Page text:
Smart clothing is a fascinating blend of fashion and tech that raises questions about privacy and surveillance as they collect data about your location and health. You can fight back, however. (See our Top 10 Tips below.)
Smart clothing can be traced back to the ‘80s when Britain’s Harry Wainwright created a sweatshirt that used fiber optics, leads, and a microprocessor to display color animations. Things have stepped up considerably since. Nike has applied for smart clothing patents for their self-cleaning shoes and a sensor-integrated yoga suit, while Samsung applied for a patent for a smart shirt that tracks symptoms of diseases like pneumonia and bronchitis.
Experts like GlobalData expect smart clothing to become a $4bn market by 2030 with applications in sports, healthcare, and the military. Spies are getting on board as well. In 2023, the US government announced a $22m investment to develop a Smart ePants program for digital clothing that can record data, take photos, and utilize geo-location intel.
Are smart clothes outsmarting you?
Smart clothing relies on the integration of electronic components, sensors, and microcontrollers directly into fabrics. These components collect data, process it, and transmit it to external devices or platforms. The result is clothing that goes beyond mere attire; it becomes a tool for monitoring, enhancing performance, and providing data. Here are just a few of its applications:
Fitness and Health Monitoring
Some of the most popular uses of smart clothing can be found in fitness and health. Smart workout apparel, like sports bras and leggings, are equipped with heart rate monitors and accelerometers to enable wearers to track their performance and vital signs in real-time.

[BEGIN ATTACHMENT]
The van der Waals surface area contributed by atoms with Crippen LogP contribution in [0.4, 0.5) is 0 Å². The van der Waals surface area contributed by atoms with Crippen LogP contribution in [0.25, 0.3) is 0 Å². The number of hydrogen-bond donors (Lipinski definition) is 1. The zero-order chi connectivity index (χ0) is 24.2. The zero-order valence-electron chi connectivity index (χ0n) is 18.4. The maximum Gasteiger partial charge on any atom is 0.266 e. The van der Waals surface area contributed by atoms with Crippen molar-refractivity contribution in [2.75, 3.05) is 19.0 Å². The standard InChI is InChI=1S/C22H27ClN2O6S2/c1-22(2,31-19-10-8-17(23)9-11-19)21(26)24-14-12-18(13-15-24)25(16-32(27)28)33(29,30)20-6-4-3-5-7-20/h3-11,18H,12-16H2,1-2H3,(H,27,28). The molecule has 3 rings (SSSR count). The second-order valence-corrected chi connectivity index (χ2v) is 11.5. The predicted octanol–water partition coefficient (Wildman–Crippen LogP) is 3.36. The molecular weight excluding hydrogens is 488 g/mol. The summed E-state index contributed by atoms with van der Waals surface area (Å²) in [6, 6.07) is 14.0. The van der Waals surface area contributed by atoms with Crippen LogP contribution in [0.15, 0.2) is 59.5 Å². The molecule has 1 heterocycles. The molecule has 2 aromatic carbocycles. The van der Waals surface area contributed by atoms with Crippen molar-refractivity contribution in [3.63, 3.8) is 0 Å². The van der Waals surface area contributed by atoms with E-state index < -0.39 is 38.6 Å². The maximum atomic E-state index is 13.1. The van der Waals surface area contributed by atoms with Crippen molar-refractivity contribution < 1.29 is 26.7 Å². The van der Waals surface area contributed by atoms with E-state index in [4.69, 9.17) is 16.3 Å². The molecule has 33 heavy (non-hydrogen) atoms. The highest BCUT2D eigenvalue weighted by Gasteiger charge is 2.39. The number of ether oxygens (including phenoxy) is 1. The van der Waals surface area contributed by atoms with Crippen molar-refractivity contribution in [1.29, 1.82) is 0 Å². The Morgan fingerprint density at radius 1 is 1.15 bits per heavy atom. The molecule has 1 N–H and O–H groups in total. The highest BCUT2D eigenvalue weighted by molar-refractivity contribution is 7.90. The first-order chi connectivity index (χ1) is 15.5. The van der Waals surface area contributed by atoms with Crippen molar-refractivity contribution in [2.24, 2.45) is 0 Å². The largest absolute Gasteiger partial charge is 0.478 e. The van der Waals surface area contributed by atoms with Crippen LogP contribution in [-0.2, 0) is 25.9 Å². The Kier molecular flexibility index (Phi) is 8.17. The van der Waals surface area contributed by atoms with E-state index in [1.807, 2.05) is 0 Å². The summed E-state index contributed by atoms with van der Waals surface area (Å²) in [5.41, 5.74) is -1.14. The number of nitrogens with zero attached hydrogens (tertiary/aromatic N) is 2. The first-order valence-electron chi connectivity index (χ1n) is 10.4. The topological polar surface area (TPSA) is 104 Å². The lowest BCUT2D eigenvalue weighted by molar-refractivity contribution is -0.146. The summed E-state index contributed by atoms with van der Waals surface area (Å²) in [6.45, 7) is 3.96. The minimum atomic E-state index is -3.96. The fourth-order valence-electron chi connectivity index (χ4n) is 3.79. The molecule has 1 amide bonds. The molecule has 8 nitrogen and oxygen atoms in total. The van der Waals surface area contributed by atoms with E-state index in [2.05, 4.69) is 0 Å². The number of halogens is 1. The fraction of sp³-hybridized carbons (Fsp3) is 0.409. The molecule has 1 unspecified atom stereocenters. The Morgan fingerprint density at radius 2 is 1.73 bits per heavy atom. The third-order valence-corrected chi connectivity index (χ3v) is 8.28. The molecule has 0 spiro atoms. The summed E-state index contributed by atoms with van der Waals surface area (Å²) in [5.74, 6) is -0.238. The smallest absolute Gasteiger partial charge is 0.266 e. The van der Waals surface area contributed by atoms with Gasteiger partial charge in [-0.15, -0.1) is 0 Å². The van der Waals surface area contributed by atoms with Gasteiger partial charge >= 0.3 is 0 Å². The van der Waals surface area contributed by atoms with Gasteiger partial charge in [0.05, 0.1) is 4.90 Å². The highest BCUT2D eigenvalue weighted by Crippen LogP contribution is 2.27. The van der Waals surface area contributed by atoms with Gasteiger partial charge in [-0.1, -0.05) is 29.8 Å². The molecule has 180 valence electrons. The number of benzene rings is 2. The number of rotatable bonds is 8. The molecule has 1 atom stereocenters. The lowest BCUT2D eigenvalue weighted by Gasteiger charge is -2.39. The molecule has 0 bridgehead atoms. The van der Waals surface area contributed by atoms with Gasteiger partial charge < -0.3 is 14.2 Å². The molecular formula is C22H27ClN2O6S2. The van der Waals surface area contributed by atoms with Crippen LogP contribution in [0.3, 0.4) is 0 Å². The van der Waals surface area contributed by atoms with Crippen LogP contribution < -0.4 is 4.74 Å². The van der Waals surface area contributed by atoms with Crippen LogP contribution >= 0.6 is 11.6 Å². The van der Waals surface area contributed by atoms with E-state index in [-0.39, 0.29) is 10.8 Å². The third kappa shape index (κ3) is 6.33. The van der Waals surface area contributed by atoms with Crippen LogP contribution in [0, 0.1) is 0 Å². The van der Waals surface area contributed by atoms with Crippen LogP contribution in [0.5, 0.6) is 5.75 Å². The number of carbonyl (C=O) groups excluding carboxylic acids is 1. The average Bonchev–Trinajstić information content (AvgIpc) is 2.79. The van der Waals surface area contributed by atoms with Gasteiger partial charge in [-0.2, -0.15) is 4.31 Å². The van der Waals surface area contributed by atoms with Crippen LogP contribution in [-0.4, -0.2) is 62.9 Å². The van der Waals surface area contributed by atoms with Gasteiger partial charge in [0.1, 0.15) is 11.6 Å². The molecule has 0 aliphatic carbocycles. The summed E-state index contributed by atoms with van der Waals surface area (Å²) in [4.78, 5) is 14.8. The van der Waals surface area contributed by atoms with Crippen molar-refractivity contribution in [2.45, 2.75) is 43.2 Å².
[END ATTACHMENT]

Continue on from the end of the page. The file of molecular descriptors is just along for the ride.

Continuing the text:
Poor posture can lead to back pain and reduced lung capacity. Smart clothing has stepped in to address this problem with garments that provide real-time feedback on posture including smart bras that remind users to sit or stand up straight, promoting better spinal alignment.
Safety Gear for Leisure
Some clothing can respond to temperature changes by either heating or cooling the wearer - particularly useful to athletes to ensure comfort in various climates. Owlet Smart Socks take it to the next level with the ability to proactively track a baby’s heart rate and oxygen levels. If the child’s readings leave designated ‘safe’ zones, the Base Station notifies parents with lights and sounds.
While the potential of smart clothing is undeniable, it also raises important privacy concerns. Smart clothing constantly collects data ranging from biometrics to location information.
The integration of sensors and cameras raises the specter of involuntary surveillance. There are also concerns that smart clothing could be hacked, leading to unauthorized tracking and recording of individuals without consent. This data could be exploited by third parties for various purposes, including advertising and profiling.
How can you secure your privacy? Follow our 10 Tips below.